Bassist Michael Blanco’s second album as a leader titled NoTime Like the Present, offers nine compositions by the young and talented musician. Hailing from the
of Creative and Performing Arts in San Diego, California, he
moved to New York City
in January of 2000. Since then, Blanco has played or recorded with several of
the rising young stars of the New York
City jazz scene and been a fixture in the orchestra
pit of many a Broadway show, including The Book of Mormon and the revivals
of stalwart shows like Grease and How to Succeed in Business.
On No Time Like the Present he has assembled some stellar players, all making their mark in the
New York music scene. They include the
multi-reed player John Ellis, the guitarist Jonathan Kreisberg, the drummer
Mark Ferber and the pianist David Cook.
The music, all composed by the bassist, includes some interesting twists and turns, all executed with precision and taste.
On “Dutch Kills” you are treated to some tight front line playing by saxophonist Ellis and guitarist Kreisberg, two formidable musicians, who negotiate the quick paced lines of the melody with precision and uncanny unanimity. Blanco’s bass solo is full and buoyant. Elllis is a master of fluidity on his solo and Kreisberg’s comps are spot on. Mark Ferber’s floating drums serves to anchor the piece without impeding its flight.
The title song “No Time Like the Present” is another case in point. Blanco, Ferber and Cook set the ostinato vamp allowing Ellis and Kreisberg execute the darting melody line. After a sweeping guitar solo by Kreisberg that features some quixotic runs, the group takes off in a deeply swinging double time pace featuring Elllis’ tenor. Ferber creates his own special magic with powerfully driving fills that float above it all to a tasty conclusion.
“You Really Shouldn’t”, though totally different, has the feel and swagger of Monk’s “Well You Needn’t.” Kreisberg’s electric guitar chords create some interesting discordant, Monkish-like sounds along the way as Ellis plays around the melody. Pianist Cook plays in his own disjunctive solo as Ferber and Blanco keep the rhumba beat.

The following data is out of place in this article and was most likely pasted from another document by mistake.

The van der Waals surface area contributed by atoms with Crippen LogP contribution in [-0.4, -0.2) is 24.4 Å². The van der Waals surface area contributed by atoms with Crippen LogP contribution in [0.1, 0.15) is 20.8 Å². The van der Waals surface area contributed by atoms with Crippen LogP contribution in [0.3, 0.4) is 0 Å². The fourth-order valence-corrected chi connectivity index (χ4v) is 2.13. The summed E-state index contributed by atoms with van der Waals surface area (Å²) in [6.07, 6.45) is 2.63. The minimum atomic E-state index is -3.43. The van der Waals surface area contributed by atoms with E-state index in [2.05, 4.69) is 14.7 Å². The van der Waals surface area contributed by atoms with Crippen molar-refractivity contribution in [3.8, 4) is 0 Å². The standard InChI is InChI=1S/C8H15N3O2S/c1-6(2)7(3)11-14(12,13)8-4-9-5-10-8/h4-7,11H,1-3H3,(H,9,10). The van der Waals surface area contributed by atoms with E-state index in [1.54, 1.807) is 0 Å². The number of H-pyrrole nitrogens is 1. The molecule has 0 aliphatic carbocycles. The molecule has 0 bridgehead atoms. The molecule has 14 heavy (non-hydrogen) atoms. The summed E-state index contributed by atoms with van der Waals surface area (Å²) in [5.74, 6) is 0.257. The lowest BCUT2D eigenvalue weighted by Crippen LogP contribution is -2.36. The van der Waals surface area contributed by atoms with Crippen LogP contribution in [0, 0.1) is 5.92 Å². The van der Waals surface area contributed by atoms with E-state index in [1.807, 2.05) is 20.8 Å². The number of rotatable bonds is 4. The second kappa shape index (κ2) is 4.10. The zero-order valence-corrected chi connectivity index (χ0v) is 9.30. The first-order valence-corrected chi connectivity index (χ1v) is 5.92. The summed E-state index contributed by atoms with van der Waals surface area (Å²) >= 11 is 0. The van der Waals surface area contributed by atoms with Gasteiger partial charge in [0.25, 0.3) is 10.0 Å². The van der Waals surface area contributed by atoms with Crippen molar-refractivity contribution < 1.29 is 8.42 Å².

The dreamy “Midnight” finds Kreisberg’s using his echoed guitar to create a sensitive sound that lies somewhere between Dick Dale and Bill Frisell. Ferber is particularly subtle here laying down soft crashes in between delicate brush work and feathery rolls.
Throughout the album the front line of Ellis on saxophone and Kreisberg on guitar are especially in tune with each other, showing impeccable timing in executing difficult lines in tandem. This is especially notable on tracks like “RSVP” a medium tempo swinger that just nails it. Ferber and Blanco work so well together with such marvelous elasticity that they make the swing feel seem so easy to attain.
On “Smithlike” saxophonist John Ellis picks up his soprano, displaying some spidery lines that are light, soaring and carefree. Pianist Cook’s solo is his most interesting on the album, moving back and forth on ideas before settling with a particular direction. Blanco has a strong bass solo where his fingers dance on his strings with warm, pliant pizzicato authority.
“Emily”s Wedding “ is a Blanco reconstruction based on the memorable opening line of another classic, this time Johnny Mandell’s “Emily.” Though nicely played, the song is a languishing ballad that does nothing to improve upon the original. “Postcard” is a song that features Michael Blanco on solo bass playing a repeating line that could be catchy but goes nowhere. The finale of the album is titled “
Ellis Island” which
returns the band to the unison front line playing that seems to be its forte. Jonathan
Kreisberg ends the song with a cooking guitar solo that expands into a nice flurry
of arpeggios, as Cook, Ferber and Blanco keep the rhythm cooking.